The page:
Most animal feed is composed of corn and soybeans. These protein rich grains accelerate the growth of animals to get them to reach market weight quickly at a low cost. As a result, nearly 47 percent of soybeans and 60 percent of corn grown in the United States is consumed by livestock.That’s over half of the country’s corn and just under half of its soybeans. Wow.
But it get’s worse. Cows, sheep, goats, pigs and chickens have not evolved to eat soy or corn and doing so can cause serious digestive problems. Cows that are fed corn can only stand to live on a feed-lot diet for up to six months, after that if they continue to eat corn they develop ulcers, liver disease and can even suffocate from excessive bloating. Chickens that are fed soy have trouble absorbing necessary nutrients and vitamins. Not to mention the fact that people who eat industrially raised meat are exposed to the hormones, antibiotics, and pesticides mixed into animal feed.
We’re using the majority of our grain stores to raise sick animals that make people sick. And that’s not where it ends…
But what else is happening?
The ubiquity of corn, soy, wheat and other commodity crops grown globally puts a tremendous strain on the environment. Michael Pollan refers to corn fields in the U.S. as the “second great American lawn.” Are our industrial monocultures the new amber waves of grain?
Arguably, yes. By replacing native plants and diverse crop fields with millions of acres of a single crop we’ve set ourselves on the edge of a pretty slippery slope. Monocultures deplete soil of minerals and nutrients requiring large amounts of synthetic fertilizers and pesticides to maintain constant planting cycles. These chemicals contribute to air and water pollution and have been shown to exacerbate climate change and threaten drinking water.
Industrial soybean production is a leading cause of deforestation in South America. In Argentina, more than 100 million hectares of native forest have been cleared for Big Soy. Soy production poses a serious threat to the Amazon rainforest and the deforestation caused by soybean plantations in Brazil is responsible for the release of 473 million tons of carbon dioxide.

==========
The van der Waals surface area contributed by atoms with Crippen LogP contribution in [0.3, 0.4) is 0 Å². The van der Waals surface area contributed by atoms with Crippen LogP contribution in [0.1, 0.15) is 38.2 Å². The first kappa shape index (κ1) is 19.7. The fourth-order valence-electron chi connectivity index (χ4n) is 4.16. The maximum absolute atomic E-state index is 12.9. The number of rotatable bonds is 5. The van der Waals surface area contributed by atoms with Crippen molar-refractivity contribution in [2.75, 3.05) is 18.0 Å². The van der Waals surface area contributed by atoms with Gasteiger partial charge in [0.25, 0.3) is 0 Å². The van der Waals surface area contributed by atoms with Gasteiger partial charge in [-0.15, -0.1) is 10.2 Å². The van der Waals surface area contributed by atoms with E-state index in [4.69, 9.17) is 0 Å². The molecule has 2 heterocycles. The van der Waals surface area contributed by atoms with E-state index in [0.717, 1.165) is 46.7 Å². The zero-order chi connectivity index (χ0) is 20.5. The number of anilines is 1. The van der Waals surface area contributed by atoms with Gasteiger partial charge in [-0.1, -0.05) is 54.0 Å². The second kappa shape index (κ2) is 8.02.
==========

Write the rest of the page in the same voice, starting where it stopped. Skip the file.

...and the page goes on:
Corn is native to North America but can now be found across the globe. Corn occupies 90 percent of cultivated land in Malawi and has been planted in across East Africa. Corn crops require a lot of water and are highly susceptible to droughts that are common in these regions. By replacing native, diverse crops that can withstand regional weather patterns with monocultures that cannot, these area are subject to famine if crops fail.
What Can We Do?
The best thing you can do to stop this crazy cycle is to stop or greatly reduce your meat-eating. By decreasing the global demand for meat we can stop the excessive cultivation of grains used for animal feed (there are also MANY other benefits of going meat-free).
You can also stand-up to industrial agriculture by:
- Only buying local, organic grains and produce
- Avoiding products owned by Monsanto and other Big Ag companies (click here for a list of brands to avoid)
- Signing the Environmental Working Group’s Healthy and Sustainable Farm petition
- Supporting the World Wildlife Fund’s effort to combat soy-related deforestation
The more you support small-scale farming in your area, the more you are helping to end our global reliance on industrial farming and safeguarding the future of our food supply!
Image source: James Rickwood/Flickr